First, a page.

The Little Path, facing west. Bottom right, a toppled castor bean, Ricinus communis “Carmencita”; bottom left, the first blooms of the “Bluebird” aster, Symphyotricum laeve. Above are the ripening stems of “Scheherazade” lilies and the flopping stems of bee balm, Monarda fistulosa. The Chamaecyparis flopped upon is the second plant I put in this garden seven years ago. I owe my stolid Chamaecyparis friend two things: more shade from the afternoon sun, and to look up it’s full name. The rosy flowers of Sedum, ahem, Hylotelephium “Autumn Joy” attract an amazing number and variety of insects.

aster yucca

“Bluebird” aster sprawling on Rattlesnake Master, Eryngium yuccifolium, on the right, and a variegated Yucca filamentosa “Color Guard” at left. A blue “Moonglow” juniper seedling, Juniperus scopulorum, center right. Chives, red valerian, thyme and yarrow fill the gaps.

okra bed 1

Okra does well here and I try new types regularly. “Stewart’s Zeebest” is a Louisiana heirloom touted as spineless, extra tender, smooth (no ribs), and heavy yielding. So far, its living up to it’s press: seven-inch pods are perfectly tender. Blaring red “Will Rogers” zinnias share the bed.

main path face north

The Main Path, facing north. Right of center, the Popcorn Cassias, Cassia/Senna didimobotrya, have been struggling lately, shedding leaves and refusing to bloom. Might be too damp in that spot this year. Leaning in from the left, the extraterrestrial orange flowers of Lion’s Ear, Leonotis nepetifolia, a nuisance self-seeder this year–a mint, after all. Most of the plants are at least eight feet tall. In Autumn, they start to lean, a very efficient method for increasing their territory. If the plants aren’t pulled before the seed ripens, and the stems are allowed to fall, in Spring you’ll find clumps of easily transplanted seedlings coming up at least 10 feet from the parent. Lion’s Ear is a powerful hummingbird attractor.

tomato last

The last tomato, “Amana Orange.” Misrepresented as an Amish heirloom, it was selected by Gary Staley of Brandon, Florida, in 1984. The fruit tended to crack this year but we had unusual summer rains. The fruits are a fetching shade of apricot-orange, the texture is meaty, the taste is good–more sweet than acid.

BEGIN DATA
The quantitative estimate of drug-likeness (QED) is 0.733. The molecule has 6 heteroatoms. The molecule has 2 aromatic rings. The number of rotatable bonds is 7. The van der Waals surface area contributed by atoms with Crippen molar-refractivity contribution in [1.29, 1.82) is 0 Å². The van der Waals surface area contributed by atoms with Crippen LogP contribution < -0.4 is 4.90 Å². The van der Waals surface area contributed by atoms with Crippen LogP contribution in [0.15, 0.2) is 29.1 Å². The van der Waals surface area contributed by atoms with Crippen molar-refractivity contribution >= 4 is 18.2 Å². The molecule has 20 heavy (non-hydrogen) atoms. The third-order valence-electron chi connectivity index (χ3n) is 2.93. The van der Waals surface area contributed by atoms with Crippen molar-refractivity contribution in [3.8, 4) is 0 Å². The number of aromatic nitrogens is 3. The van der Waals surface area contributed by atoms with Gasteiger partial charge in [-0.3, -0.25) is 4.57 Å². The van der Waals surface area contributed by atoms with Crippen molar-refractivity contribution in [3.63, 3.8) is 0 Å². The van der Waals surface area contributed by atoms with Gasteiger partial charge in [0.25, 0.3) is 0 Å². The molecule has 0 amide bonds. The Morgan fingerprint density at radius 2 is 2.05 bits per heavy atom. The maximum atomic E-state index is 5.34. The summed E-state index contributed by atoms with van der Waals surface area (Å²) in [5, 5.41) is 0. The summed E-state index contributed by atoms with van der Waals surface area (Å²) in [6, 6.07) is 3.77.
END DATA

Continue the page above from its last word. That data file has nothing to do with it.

snake path full length west

The Snake Path looking patchy. Baked, then drenched, all summer. The Blue Bed on the left is due for an overhaul. A storm at the end of the month flattened the Impatiens balsamina “Peppermint Stick,” and there was too much shade for the pineapple sages, Salvia elegans, to produce a decent flush of bloom.

rose prairie sunset fading

Probably the last bloom on “Winter Sunset” for the season. It spent this year in a pot, recovering from a near-fatal rabbit encounter. It will go back in the ground in a couple of weeks.

hosta guacamole

Hosta “Guacamole” on the fade, attended by a self-sown orange Impatiens. The yellow Coleus to the right of the Impatiens is also self-sown. Serious zone-pushing this year. The plume poppy, Maclaeya cordata–those deeply cut, gray-green leaves–could use more sun.

elder patch

The Dead Log elderberry patch was planted from cuttings in early March, in a small clearing between a mulberry tree and a walnut tree. The plants get three or four hours of direct sun a day, then mostly dappled shade. They’re looking well. “Heavenly Blue” morning glories on the trellis.

lemon portulaca

Potted Meyer lemon under-planted with a peachy Portulaca. Surrounding pots contain Agapanthus and “Apricot Profusion” zinnias.

pelargonium table

Pelargoniums on the back patio.

face east

Facing east. Snake Path on the left, Little Path to the right.

view from table end sept

View from the table, September 26, 2017.

thunbergia amaranth

bidens 2

 

 

 

 

 

 

 

long path face north

Entrance to main path looking North.

snake path impatiens